So how can the transition of learning disabled students to special education be guided so as to ensure it is less traumatic? Obviously the aim should not be to prevent the emergence of learning disabled identities, but to make sure that the signifiers sent from the Big Other (the collective of adults who direct the student’s special services) are not transformed into pathologically repressed ones. In other words, the discourse of service providers should be transmitted to the student in a way that does not adversely affect the student’s psychic life. A special education label, in and of itself, can only seem like an alien force that suddenly subverts the student’s identity, leaving a void in its place. Consequently, the student should not be placed in a position where s/he is forced to fill this void by summoning imaginary signifiers.
All of this is to say that once a student has qualified for special services as learning disabled, the transition must be preceded by an extensive discussion between the student and service providers. The tone of this discussion should be “democratic” and informational. The student should be allowed to express personal opinions and feelings regarding her/his status as a service-recipient. The service providers, on the other hand, should tell the student about the ramifications of the special education label in as direct and unambiguous way as possible.
Above all, every special education student, regardless of her/his disability, should be allowed to access special education counseling on a consultative (versus regular) basis. Currently, only students labeled emotionally disturbed receive special education counseling. Such counseling could help most students verbalize the experiences they undergo as students with disabilities and service-recipients.
1. See the 2004 reauthorization of Individuals with Disabilities Education Act, which closely aligns the law with No Child Left Behind regulations at the Library of Congress online legislative archive
2. Ibid: “To the maximum extent appropriate, children with disabilities, including children in public or private institutions or other care facilities, are educated with children who are not disabled, and special classes, separate schooling, or other removal of children with disabilities from the regular educational environment occurs only when the nature or severity of the disability of a child is such that education in regular classes with the use of supplementary aids and services cannot be achieved satisfactorily.”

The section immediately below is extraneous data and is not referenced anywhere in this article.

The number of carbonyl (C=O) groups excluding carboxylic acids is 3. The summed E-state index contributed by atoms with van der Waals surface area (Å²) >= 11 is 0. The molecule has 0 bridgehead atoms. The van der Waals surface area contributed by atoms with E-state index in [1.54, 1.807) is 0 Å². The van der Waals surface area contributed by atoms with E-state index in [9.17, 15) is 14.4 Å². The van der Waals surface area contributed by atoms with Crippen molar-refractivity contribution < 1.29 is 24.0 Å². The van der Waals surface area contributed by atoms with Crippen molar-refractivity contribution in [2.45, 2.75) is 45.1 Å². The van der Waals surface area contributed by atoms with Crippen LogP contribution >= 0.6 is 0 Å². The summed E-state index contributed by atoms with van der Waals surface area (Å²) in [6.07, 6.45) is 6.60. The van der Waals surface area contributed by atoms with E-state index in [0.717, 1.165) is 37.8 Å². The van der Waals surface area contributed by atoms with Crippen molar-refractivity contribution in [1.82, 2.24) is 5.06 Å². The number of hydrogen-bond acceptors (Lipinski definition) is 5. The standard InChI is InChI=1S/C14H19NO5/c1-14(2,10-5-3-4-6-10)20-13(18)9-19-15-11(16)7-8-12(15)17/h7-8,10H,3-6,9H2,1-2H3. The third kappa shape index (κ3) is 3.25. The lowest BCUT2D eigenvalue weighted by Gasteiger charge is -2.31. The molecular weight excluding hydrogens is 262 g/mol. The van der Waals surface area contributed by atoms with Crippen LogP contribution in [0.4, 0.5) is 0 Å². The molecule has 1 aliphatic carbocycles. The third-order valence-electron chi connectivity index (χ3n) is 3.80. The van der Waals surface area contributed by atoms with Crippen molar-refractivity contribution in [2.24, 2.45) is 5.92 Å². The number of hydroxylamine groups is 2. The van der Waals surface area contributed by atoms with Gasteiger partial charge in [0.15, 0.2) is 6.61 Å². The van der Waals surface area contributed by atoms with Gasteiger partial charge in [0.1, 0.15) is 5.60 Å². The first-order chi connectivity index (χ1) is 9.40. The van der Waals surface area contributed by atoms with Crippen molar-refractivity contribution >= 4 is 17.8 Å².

3. Or, at the request of parents, independent, third-party education/psychological evaluators.
4. Such as the I.Q. test, the Wechsler Individual Achievement Test (W.I.A.T.), etc. etc.
5. These include but are not limited to: changed pace of instruction, oral testing, modified tests, note-taking assistance, extended time assignments, shortened assignments, study aids and manipulatives, repeated review, preferential seating, frequent breaks, concrete and positive reinforcements, and behavior management plans.
6. I am using this pseudonym to safeguard the student’s confidentiality.
7. In the state of Texas, where I teach, dyslexia is not among the disabilities that qualify for special services; rather, dyslexic students receive separate services under the auspices of Section 504 of the Federal Rehabilitation Act of 1973.
8. Bruce Fink, The Lacanian Subject: Between Language and Jouissance, (Princeton: Princeton University Press, 1995), 1.
9. See Roland Barthes, “The Death of the Author” in Hazard Adams and Leroy Searle, eds., Critical Theory Since Plato, 3rd Edition, (Boston: Thomson Wadsworth, 2005), 1256-1258.
10. Fink, The Lacanian Subject, 14.
11. A great deal of Fink’s The Lacanian Subject is devoted to elucidating why, according to Lacanian ethics, this traumatic intrusion of language into the infant’s being should come to be treated as a “choice” by the adult, since, by taking ownership of the trauma, s/he comes to be the cause of her/his subjectivity. I will introduce this fascinating discussion in section VII (below) of this paper.
12. See Sigmund Freud, “Analysis of a Phobia in a Five-year-old Boy [‘Little Hans’]” in The “Wolfman” and Other Cases; trans. Louis Adey Huish, (New York: Penguin, 2003).
13. Fink, The Lacanian Subject, 7.
14. Ibid, 10 [italics in original].
15. Jacques Lacan, Écrits: A Selection; trans. Bruce Fink, (New York: W. W. Norton, 2002), 42.
16. Ibid, 5.
17. This famous statement appears throughout the Lacanian oeuvre. See, for example, Jacques Lacan, Seminar XI: The Four Fundamental Concepts of Psychoanalysis; trans. Alan Sheridan, (New York: W. W. Norton, 1998), 39 [italics in original].
18. Fink, The Lacanian Subject, 50.
19. Lacan, Écrits, 300 [my emphasis].
20. See Fink, The Lacanian Subject, 63-65.
21. Bruce Fink, A Clinical Introduction to Lacanian Psychoanalysis: Theory and Technique, (Cambridge: Harvard University Press, 1999), 4.
X. Biographical Information
Born in Tehran, Iran, I received my B.A. (Philosophy) from the University of Washington, Seattle in 2005. Since then, I have been working as a Special Education teacher in the Rio Grande Valley, Texas. I was recruited and trained for this position by Teach for America, the national corps of recent college graduates who commit two years to teaching in low-income and racially-marginalized communities across the nation. After completing my Teach for America commitment, I hope to set myself on the path towards psychoanalytic training and, ultimately, practice.